Robert: Yeah, I mean I get kind of fed up with all the bullshit out there, like the books that try to pretend or the people who try to pretend that we humans are all cooperative and basically we’re good. Books on how to manage people, etc, they just seemed not the reality that I dealt with in Hollywood, in journalism, and all the different realms where there are a lot of people playing a lot of very weird games. So as you say, a lot of people will write about that hard stuff in politics or whatever, but then they’ll have a chapter at the end in which they apologize for everything and they say, “you shouldn’t do any of this. I’m just trying to show you.” And that’s where I’m different. I don’t apologize. I don’t have a chapter at the end disclaiming it all. As you said, I think of the reader as an adult. You can make your own choice. Your morality will probably come from your parents and from your adolescence, etc. A book isn’t going to change you morally. This is a book about being aware of what other people might be up to. You bring to it your own background and I’ll leave it up to you. I will say some chapters are ironic and you should be able to grasp that, like play on people’s need to believe to create a cult-like following, and I show you how to create a cult in five steps. You can see that I’m being ironic and I’m sort of showing you how to be aware of how other people can be manipulating you.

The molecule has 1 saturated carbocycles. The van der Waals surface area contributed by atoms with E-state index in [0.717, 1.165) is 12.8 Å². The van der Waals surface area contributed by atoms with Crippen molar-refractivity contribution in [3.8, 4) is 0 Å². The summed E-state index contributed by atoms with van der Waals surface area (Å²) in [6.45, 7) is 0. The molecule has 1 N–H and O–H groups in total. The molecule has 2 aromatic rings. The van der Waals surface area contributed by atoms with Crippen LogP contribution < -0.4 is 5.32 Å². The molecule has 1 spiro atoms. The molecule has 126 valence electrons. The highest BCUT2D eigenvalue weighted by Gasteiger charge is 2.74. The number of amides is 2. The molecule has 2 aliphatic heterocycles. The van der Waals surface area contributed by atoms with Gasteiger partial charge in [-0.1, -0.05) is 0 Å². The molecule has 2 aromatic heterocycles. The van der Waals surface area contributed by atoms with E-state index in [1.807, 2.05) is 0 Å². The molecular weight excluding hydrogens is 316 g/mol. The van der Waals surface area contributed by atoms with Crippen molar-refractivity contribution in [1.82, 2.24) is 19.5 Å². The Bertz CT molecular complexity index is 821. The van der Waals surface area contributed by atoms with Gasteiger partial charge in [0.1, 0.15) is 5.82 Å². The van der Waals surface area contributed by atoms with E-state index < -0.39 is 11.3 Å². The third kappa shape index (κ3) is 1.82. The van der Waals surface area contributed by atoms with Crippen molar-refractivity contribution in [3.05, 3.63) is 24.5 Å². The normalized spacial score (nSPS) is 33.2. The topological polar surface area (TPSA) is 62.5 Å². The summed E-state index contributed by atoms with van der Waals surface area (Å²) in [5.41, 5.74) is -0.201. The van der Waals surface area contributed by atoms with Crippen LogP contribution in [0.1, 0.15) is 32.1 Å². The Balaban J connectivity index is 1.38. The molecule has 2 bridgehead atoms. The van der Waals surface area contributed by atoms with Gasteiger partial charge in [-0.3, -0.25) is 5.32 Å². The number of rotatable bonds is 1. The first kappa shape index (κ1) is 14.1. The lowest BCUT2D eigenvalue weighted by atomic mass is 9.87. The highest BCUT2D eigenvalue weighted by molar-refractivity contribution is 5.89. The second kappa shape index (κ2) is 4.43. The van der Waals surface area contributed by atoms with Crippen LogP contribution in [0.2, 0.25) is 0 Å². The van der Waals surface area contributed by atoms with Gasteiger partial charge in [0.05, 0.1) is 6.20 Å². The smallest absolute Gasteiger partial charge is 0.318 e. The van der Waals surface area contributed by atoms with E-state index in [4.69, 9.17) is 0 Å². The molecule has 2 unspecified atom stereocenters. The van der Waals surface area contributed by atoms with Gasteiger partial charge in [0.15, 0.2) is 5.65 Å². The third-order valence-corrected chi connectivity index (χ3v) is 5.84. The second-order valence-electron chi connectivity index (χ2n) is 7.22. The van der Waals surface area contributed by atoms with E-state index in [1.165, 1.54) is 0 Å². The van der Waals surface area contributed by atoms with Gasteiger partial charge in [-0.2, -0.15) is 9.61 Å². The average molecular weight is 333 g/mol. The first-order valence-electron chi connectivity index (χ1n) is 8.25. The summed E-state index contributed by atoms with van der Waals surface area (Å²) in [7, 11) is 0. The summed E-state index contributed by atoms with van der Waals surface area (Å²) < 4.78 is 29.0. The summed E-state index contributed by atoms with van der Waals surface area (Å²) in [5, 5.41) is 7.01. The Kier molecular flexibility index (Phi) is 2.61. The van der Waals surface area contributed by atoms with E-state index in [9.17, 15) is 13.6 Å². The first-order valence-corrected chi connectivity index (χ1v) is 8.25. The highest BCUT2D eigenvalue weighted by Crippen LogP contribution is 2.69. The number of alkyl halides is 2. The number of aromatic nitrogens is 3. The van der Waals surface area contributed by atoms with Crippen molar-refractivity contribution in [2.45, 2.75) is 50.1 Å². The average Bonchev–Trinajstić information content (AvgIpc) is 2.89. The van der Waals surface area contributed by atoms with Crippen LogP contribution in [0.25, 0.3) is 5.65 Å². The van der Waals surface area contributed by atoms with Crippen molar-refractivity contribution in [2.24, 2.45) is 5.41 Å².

Aubrey: Shit, I was already four steps deep, Robert. You’re telling me it’s ironic?

Robert: Oh, you mean you’ve already created a cult?

Aubrey: Damn it. I was already on the path. You can’t pull the rug out from me at this point. It’s too late now, Robert.

Robert: You can use it to create a cult and I’m fine with that, but the examples are clearly somewhat comic. You know, doctors who make you worship the moon as if the moon is going to tell you… These kinds of stories from the 18th century. So there’s clearly an element of irony, but most of the book, as you point out, is treating you like an adult and saying, these are the weapons. Now you know what they are. You can use them or you can defend yourself against them. It’s up to you.

Aubrey: Absolutely. I think there’s that equal mis-perception, to transition over to The Art of Seduction. You hear so many times people who aren’t very successful in their dating life and romantic life, like I wasn’t. I was not very successful until I was about 22. It’s not because the girls who I was going after would not have, if we’d gotten past that barrier, it wouldn’t have been a good relationship. I feel like I’m very confident that I would have brought a lot to the table, but there were certain barriers in place that prevented these initial steps from happening. The seduction failed at the outset, and what I think people don’t realize is they think, if it was meant to be, we would just be. We would see each other and the attraction would be universal. Bullshit. That’s not how it works. There are going to be walls, and you have to get past those walls before either of you are going to see what each other are about and know whether you are compatible or not.